Slumdog Millionaire

Starting with 1995’s Shallow Grave and 1996’s Trainspotting, director Danny Boyle has put together a smart, eccentric and unique body of work. He has dabbled in all kinds of genres from crime movie to science fiction to family comedy to horror. Not all of his films have been complete successes but they are invariably interesting and intelligent.

Slumdog Millionaire may be his best film yet. The setting is Mumbai, India, and since this film was written and shot  months ago, the recent tragic events in that city are not addressed and obviously should not be a factor in considering this film. Not that life wasn’t tragic enough in Mumbai, even before those horrific events. Filthy shantytowns lay scattered on the outskirts of the city and homeless families and orphans drift along the streets like litter. The poverty can only be described as grinding. Two brothers, Salim and Jamal grow up in this awful place. When their mother is killed, they are left to fend for themselves. They quickly pick up a third companion, Latika, a girl and another orphan. Jamal assumes that the three will always be together, watching out for each other. The vagaries of life, however, make that impossible and over the years they are separated and reunited in a series of tragic events.

When Jamal is eighteen he tries to find Latika for good by being on the Indian version of Who Wants to be a Millionaire. He knows she is a fan and will be watching. What he doesn’t count on is that the questions he is asked on the show are ones that he happens to know the answers to. Each question is related to an incident in his life. When the police arrest him on suspicion of cheating, he is forced to tell these stories. This provides the frame story.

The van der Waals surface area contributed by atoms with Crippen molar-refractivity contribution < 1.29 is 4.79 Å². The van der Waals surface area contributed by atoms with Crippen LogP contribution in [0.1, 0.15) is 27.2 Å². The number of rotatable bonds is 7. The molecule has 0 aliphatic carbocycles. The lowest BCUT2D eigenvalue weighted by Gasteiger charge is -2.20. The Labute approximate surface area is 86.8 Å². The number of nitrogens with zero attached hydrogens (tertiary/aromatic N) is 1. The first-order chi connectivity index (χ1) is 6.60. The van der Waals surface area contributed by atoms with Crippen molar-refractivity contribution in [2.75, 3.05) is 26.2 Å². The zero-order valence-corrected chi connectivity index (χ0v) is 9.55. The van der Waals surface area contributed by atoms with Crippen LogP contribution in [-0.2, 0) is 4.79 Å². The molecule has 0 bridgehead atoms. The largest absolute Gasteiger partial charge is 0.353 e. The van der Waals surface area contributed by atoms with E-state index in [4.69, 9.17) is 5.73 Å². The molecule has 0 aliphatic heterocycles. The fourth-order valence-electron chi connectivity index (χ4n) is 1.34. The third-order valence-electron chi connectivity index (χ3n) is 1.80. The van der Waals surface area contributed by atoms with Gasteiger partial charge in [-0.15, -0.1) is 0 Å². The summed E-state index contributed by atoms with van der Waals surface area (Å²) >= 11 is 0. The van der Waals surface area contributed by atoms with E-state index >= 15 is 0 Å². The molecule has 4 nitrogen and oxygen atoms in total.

Needless to say this narrative device relies too much on coincidence to be realistic. But Boyle uses this drawback to brilliant effect and blends the fantastic tone of the structure with the gritty reality of the setting and plot seamlessly. In fact it drives the story. There is something uplifting in the fact that even in face of such overwhelming hardship, these characters can still dream and find  the determination to work to achieve those dreams. We are thinking human beings and hope is as important to us as food and shelter. Despite the amazing string of easy questions he gets on Millionaire, Jamal works for his happy ending.

This is a long move, close to two hours, but it doesn’t seem like it. Mumbai, even though a hellish place, is vibrant and alive and Boyle’s film captures that energy. To be completely fair Indian director Loveleen Tandan co-directed the film. It’s not clear which scenes she directed but I assume she did all the location and Hindi language stuff. Together, they keep this epic moving. It’s a beautifully shot film, with all the vibrant colors you associate with India and yet the slum scenes are shot realistically.

The performances are terrific, the best obviously is Dev Patel as Jamal in his first role in a major film. He captures both Jamal’s innocence and his determination. This kid should have a long career. Freida Pinto is good as Latika who is resigned to the fate life has for her and yet still longs for something better.  The rest of the cast is uniformly excellent.

Slumdog Millionaire is one of the best films of the year.

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1 Response to “Slumdog Millionaire”


  1. 1 Susan January 7, 2009 at 3:24 am

    “Mumbai, even though a hellish place…?” I know from this sentence that you have never been to Mumbai. London was not portrayed very nicely in “Trainspotting,” either, but I wouldn’t call it a hellish place. Just hellish circumstances for the characters of both films. Cheers, Susan.


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